"But crucially, it's important to see it in the financial context. We're talking £22.5m over five years.

"The Metropolitan Police budget is £3.5bn annually. So this represents a very small part of their business which is under public scrutiny."

He added there were real "opportunities" to "capitalise on the good will" of local people and organisations, while making sure private hire of policing, sponsorship and donations remain transparent.

Keith Vaz, the Commons Home Affairs Committee chairman, said the Metropolitan police should "consider very carefully" whether any gifts "could be perceived as compromising the force's position".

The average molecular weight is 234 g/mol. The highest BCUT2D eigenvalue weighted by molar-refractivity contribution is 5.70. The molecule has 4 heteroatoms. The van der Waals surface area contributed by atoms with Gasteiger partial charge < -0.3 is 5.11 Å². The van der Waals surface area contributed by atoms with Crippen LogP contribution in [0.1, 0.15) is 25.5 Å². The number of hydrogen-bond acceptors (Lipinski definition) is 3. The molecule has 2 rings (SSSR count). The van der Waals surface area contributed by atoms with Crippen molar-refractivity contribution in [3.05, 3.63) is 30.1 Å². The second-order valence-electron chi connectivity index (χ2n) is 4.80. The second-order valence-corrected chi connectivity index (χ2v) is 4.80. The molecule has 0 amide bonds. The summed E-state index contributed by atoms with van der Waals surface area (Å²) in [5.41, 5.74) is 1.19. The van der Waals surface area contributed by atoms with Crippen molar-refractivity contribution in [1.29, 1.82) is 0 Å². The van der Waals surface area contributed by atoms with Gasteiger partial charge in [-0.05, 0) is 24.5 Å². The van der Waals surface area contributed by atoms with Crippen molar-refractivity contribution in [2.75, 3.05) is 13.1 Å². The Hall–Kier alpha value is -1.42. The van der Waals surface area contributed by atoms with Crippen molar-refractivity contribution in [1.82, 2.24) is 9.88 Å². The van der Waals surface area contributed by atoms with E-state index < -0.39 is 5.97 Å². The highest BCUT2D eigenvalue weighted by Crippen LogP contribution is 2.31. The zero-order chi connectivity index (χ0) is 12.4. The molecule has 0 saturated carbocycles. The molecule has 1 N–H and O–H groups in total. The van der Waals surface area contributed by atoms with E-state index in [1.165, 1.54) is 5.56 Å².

He added: "The Home Affairs Committee is currently holding an inquiry into leadership and standards in the police, and we will be hearing from the commissioner on these matters."

 

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  • rate this
    +1

    Comment number 215.

    Their 'Sponsors' aren't particularly well represented...how about a tag on the shirt saying

    "PC Brown was brought to you by Coco-cola!"

  • rate this
    +1

    Comment number 214.

    As usual, the Editor has selected pro-Police, pro-Establishment blogs, which are not in any way a reflection of the majority of stated sentiment of the previous 210 postings.

    Then again the BBC sponsor the Police, don't they? ...

    'CRIMEWATCH' !!!

    - Perhaps Jimmy Saville's frozen assets should go to fund the Met's new child protection unit. They could call it ...